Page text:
Literary one-trick ponies

This doesn’t surprise me in the least:

The very outrageousness of “Rant” is supposedly part of its appeal. But Mr. Palahniuk has been walking a thin line lately. In this book and its unpalatable predecessor, “Haunted,” his outrages feel perfunctory, and his new tricks are old tricks, executed by a writer recycling his best gambits for less and less coherent reasons.

So “Rant” is a mash-up of earlier, better Palahniuk sucker punches, with elements of his “Fight Club” especially conspicuous this time. This book, like that one, has a violent, ritualistic secret society and a shocking identity switcheroo at its finale.

This cracked me up, after having spent a fair amount of time delving into Fight Club over the last two weeks. Never get excited about a writer who has early success with a novel or even a work of non-fiction that is largely self-referential. Palahniuk is following the same path previously trod by McInerney and Eggers, and to a certain lamentable extent, Camille Paglia.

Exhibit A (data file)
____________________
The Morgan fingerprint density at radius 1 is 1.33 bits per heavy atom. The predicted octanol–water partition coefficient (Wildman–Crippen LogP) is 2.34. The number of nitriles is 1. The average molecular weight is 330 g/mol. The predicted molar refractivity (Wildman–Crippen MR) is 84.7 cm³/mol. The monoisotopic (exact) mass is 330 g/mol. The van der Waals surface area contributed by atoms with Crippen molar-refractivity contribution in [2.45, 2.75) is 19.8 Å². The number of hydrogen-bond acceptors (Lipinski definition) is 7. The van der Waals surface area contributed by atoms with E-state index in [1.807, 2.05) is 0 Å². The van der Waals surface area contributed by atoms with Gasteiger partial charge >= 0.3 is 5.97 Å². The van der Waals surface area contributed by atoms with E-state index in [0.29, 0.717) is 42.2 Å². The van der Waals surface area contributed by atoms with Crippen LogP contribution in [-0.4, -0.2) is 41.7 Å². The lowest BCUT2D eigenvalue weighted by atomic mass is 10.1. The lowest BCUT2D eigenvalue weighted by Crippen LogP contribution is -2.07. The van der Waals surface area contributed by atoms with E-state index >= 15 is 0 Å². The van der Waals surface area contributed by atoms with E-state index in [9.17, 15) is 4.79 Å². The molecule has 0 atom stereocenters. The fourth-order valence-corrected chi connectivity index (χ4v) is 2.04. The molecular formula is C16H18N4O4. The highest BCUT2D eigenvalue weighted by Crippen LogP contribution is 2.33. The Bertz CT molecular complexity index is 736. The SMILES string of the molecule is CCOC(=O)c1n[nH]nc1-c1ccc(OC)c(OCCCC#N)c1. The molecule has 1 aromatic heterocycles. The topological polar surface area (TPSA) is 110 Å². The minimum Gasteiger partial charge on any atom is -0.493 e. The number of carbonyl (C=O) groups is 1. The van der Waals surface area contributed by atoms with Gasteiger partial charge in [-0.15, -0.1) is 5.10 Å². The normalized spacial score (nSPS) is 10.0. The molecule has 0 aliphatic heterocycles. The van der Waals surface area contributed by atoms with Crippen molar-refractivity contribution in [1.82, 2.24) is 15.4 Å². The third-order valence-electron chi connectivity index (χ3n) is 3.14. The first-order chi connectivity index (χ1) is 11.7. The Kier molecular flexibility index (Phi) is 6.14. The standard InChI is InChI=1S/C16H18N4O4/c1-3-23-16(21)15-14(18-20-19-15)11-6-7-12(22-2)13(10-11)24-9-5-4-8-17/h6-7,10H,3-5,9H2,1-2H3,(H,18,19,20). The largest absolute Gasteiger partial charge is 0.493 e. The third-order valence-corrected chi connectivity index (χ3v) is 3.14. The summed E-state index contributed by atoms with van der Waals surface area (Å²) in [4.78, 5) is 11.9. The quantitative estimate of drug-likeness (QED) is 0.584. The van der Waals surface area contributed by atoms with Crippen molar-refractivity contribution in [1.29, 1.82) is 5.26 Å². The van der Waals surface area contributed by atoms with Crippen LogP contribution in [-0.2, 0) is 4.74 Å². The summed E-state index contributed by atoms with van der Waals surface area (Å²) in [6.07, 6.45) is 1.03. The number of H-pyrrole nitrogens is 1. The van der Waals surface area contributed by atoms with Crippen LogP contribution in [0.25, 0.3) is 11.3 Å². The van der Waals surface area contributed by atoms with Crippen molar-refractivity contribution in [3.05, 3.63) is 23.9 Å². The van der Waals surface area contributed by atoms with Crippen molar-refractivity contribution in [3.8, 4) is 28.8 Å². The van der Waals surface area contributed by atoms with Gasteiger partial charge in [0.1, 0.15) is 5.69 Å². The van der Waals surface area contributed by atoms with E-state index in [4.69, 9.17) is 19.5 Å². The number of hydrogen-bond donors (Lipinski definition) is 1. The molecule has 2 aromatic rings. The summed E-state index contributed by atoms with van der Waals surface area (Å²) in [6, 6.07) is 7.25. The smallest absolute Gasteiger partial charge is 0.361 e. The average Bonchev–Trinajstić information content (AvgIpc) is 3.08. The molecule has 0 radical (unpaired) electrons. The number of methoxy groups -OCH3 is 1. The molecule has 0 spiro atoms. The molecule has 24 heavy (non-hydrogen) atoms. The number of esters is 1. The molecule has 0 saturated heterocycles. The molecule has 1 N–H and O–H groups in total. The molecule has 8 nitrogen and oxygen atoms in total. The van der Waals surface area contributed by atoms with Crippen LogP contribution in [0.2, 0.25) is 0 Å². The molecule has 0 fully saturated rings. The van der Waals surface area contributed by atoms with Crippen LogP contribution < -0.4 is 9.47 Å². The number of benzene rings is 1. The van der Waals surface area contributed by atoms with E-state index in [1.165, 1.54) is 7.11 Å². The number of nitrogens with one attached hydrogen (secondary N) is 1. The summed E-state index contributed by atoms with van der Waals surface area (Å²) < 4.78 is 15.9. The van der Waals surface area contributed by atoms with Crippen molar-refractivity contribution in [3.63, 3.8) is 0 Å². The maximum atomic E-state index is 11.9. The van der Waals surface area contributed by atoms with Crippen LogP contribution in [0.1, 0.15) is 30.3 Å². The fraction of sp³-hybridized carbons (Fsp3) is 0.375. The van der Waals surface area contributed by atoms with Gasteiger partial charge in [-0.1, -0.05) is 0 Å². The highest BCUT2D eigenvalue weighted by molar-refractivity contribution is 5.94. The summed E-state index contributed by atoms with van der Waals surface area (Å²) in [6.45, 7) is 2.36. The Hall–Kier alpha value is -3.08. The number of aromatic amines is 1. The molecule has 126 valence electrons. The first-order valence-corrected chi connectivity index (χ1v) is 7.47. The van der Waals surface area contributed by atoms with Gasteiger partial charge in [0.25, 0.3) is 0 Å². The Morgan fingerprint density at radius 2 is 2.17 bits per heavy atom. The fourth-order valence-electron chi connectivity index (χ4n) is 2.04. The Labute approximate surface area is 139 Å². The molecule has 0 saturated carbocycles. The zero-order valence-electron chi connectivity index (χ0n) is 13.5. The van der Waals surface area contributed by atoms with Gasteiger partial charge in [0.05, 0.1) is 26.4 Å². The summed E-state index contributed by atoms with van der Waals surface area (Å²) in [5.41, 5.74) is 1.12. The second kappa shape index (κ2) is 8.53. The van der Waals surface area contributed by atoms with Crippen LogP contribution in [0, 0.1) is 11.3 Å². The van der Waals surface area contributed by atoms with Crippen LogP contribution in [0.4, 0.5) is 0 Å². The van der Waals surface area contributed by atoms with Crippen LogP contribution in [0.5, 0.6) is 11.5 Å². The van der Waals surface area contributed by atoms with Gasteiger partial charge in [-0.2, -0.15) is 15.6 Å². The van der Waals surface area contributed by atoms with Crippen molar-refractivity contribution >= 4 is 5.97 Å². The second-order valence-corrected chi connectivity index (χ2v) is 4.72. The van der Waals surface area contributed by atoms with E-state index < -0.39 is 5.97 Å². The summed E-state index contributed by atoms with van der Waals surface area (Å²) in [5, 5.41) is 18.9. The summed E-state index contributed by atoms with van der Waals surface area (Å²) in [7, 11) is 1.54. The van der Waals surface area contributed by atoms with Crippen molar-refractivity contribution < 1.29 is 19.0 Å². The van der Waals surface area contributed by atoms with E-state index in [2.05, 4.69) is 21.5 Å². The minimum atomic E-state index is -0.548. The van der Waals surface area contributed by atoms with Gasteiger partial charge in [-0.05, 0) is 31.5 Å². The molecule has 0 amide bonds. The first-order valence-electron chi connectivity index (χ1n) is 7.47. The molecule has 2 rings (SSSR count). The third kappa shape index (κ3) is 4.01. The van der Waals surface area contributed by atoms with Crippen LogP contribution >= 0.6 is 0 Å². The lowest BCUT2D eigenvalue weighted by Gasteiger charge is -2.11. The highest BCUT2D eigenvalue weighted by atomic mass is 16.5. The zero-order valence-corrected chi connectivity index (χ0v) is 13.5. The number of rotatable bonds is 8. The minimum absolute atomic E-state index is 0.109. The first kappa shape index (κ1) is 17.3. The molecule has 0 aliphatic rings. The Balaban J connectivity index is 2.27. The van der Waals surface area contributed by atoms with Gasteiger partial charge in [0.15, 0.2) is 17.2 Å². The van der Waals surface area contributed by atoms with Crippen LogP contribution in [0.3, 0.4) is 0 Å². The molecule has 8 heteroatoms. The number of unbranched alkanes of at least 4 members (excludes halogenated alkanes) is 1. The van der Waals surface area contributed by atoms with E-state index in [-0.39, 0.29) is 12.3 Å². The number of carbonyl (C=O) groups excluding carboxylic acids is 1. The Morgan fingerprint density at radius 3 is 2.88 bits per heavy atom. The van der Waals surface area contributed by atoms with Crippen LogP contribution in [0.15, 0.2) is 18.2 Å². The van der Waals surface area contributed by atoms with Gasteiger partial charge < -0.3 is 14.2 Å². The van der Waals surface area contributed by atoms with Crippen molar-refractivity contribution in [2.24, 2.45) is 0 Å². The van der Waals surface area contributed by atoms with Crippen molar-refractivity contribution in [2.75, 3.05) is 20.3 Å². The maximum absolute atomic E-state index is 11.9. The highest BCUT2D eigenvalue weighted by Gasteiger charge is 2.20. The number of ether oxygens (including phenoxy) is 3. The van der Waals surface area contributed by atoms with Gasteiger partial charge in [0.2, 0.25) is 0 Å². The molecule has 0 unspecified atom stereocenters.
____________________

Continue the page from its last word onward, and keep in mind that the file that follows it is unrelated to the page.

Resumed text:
The ability to write about yourself and your life is very, very different than the ability to write about your ideas. Switching to non-fiction for the time being has turned out to be a really productive move for me, as it’s enabled me to see how my fiction has been stuck in a bit of a thematic rut.

By the way, someone asked what Paglia book is worth reading. She has only written one book, really, Sexual Personae. And it is very worth reading; after reading it for the second time, it definitely gave me some ideas that found their way into Wrath. The various collections of essays and selections of her favorite poems are basically fluff that you can either read if it amuses you or ignore without missing anything.